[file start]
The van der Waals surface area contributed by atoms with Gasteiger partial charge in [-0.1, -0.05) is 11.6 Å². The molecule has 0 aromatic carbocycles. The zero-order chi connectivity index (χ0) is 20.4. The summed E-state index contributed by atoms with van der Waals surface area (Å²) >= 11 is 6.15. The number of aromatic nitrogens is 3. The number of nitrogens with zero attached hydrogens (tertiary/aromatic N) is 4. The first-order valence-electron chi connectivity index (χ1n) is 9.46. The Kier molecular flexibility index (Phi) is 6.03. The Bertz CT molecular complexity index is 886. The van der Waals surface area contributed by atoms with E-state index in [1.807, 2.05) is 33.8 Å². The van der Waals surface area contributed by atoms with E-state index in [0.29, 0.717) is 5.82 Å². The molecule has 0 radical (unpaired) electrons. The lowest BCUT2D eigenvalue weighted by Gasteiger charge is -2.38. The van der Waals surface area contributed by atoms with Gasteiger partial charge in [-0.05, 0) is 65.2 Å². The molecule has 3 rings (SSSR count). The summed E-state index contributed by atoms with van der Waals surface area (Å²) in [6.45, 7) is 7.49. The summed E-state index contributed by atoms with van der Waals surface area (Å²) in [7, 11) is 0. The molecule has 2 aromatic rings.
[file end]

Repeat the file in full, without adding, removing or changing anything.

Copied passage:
The van der Waals surface area contributed by atoms with Gasteiger partial charge in [-0.1, -0.05) is 11.6 Å². The molecule has 0 aromatic carbocycles. The zero-order chi connectivity index (χ0) is 20.4. The summed E-state index contributed by atoms with van der Waals surface area (Å²) >= 11 is 6.15. The number of aromatic nitrogens is 3. The number of nitrogens with zero attached hydrogens (tertiary/aromatic N) is 4. The first-order valence-electron chi connectivity index (χ1n) is 9.46. The Kier molecular flexibility index (Phi) is 6.03. The Bertz CT molecular complexity index is 886. The van der Waals surface area contributed by atoms with E-state index in [1.807, 2.05) is 33.8 Å². The van der Waals surface area contributed by atoms with E-state index in [0.29, 0.717) is 5.82 Å². The molecule has 0 radical (unpaired) electrons. The lowest BCUT2D eigenvalue weighted by Gasteiger charge is -2.38. The van der Waals surface area contributed by atoms with Gasteiger partial charge in [-0.05, 0) is 65.2 Å². The molecule has 3 rings (SSSR count). The summed E-state index contributed by atoms with van der Waals surface area (Å²) in [6.45, 7) is 7.49. The summed E-state index contributed by atoms with van der Waals surface area (Å²) in [7, 11) is 0. The molecule has 2 aromatic rings.